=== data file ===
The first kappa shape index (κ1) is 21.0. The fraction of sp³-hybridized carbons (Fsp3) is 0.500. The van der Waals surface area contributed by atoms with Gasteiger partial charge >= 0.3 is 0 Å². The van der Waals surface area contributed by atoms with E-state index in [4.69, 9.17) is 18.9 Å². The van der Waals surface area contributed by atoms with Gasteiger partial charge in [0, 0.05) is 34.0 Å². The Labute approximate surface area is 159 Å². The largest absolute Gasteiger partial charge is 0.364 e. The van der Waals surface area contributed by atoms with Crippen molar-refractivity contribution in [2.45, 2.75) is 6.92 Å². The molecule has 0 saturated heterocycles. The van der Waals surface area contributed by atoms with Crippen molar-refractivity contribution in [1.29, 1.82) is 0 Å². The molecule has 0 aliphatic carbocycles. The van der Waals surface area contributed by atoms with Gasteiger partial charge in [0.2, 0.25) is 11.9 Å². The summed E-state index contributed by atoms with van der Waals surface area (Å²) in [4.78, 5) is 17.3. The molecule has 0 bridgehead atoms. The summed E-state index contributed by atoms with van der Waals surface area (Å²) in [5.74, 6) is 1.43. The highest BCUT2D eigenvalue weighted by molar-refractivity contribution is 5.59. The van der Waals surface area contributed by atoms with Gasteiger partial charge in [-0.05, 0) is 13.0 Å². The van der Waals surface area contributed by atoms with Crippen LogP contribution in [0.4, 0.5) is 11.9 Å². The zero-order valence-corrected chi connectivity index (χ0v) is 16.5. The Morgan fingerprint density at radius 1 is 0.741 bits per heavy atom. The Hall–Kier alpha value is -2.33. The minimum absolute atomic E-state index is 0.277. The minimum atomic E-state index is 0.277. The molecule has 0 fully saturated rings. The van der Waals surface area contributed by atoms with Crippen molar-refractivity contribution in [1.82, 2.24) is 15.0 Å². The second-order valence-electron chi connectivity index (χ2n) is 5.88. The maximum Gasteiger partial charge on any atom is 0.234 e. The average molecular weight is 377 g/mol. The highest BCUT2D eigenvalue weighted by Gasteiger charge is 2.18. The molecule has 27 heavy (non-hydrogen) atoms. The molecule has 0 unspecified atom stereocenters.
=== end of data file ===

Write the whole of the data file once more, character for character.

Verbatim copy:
The first kappa shape index (κ1) is 21.0. The fraction of sp³-hybridized carbons (Fsp3) is 0.500. The van der Waals surface area contributed by atoms with Gasteiger partial charge >= 0.3 is 0 Å². The van der Waals surface area contributed by atoms with E-state index in [4.69, 9.17) is 18.9 Å². The van der Waals surface area contributed by atoms with Gasteiger partial charge in [0, 0.05) is 34.0 Å². The Labute approximate surface area is 159 Å². The largest absolute Gasteiger partial charge is 0.364 e. The van der Waals surface area contributed by atoms with Crippen molar-refractivity contribution in [2.45, 2.75) is 6.92 Å². The molecule has 0 saturated heterocycles. The van der Waals surface area contributed by atoms with Crippen molar-refractivity contribution in [1.29, 1.82) is 0 Å². The molecule has 0 aliphatic carbocycles. The van der Waals surface area contributed by atoms with Gasteiger partial charge in [0.2, 0.25) is 11.9 Å². The summed E-state index contributed by atoms with van der Waals surface area (Å²) in [4.78, 5) is 17.3. The molecule has 0 bridgehead atoms. The summed E-state index contributed by atoms with van der Waals surface area (Å²) in [5.74, 6) is 1.43. The highest BCUT2D eigenvalue weighted by molar-refractivity contribution is 5.59. The van der Waals surface area contributed by atoms with Gasteiger partial charge in [-0.05, 0) is 13.0 Å². The van der Waals surface area contributed by atoms with Crippen LogP contribution in [0.4, 0.5) is 11.9 Å². The zero-order valence-corrected chi connectivity index (χ0v) is 16.5. The Morgan fingerprint density at radius 1 is 0.741 bits per heavy atom. The Hall–Kier alpha value is -2.33. The minimum absolute atomic E-state index is 0.277. The minimum atomic E-state index is 0.277. The molecule has 0 fully saturated rings. The van der Waals surface area contributed by atoms with Crippen molar-refractivity contribution in [1.82, 2.24) is 15.0 Å². The second-order valence-electron chi connectivity index (χ2n) is 5.88. The maximum Gasteiger partial charge on any atom is 0.234 e. The average molecular weight is 377 g/mol. The highest BCUT2D eigenvalue weighted by Gasteiger charge is 2.18. The molecule has 27 heavy (non-hydrogen) atoms. The molecule has 0 unspecified atom stereocenters.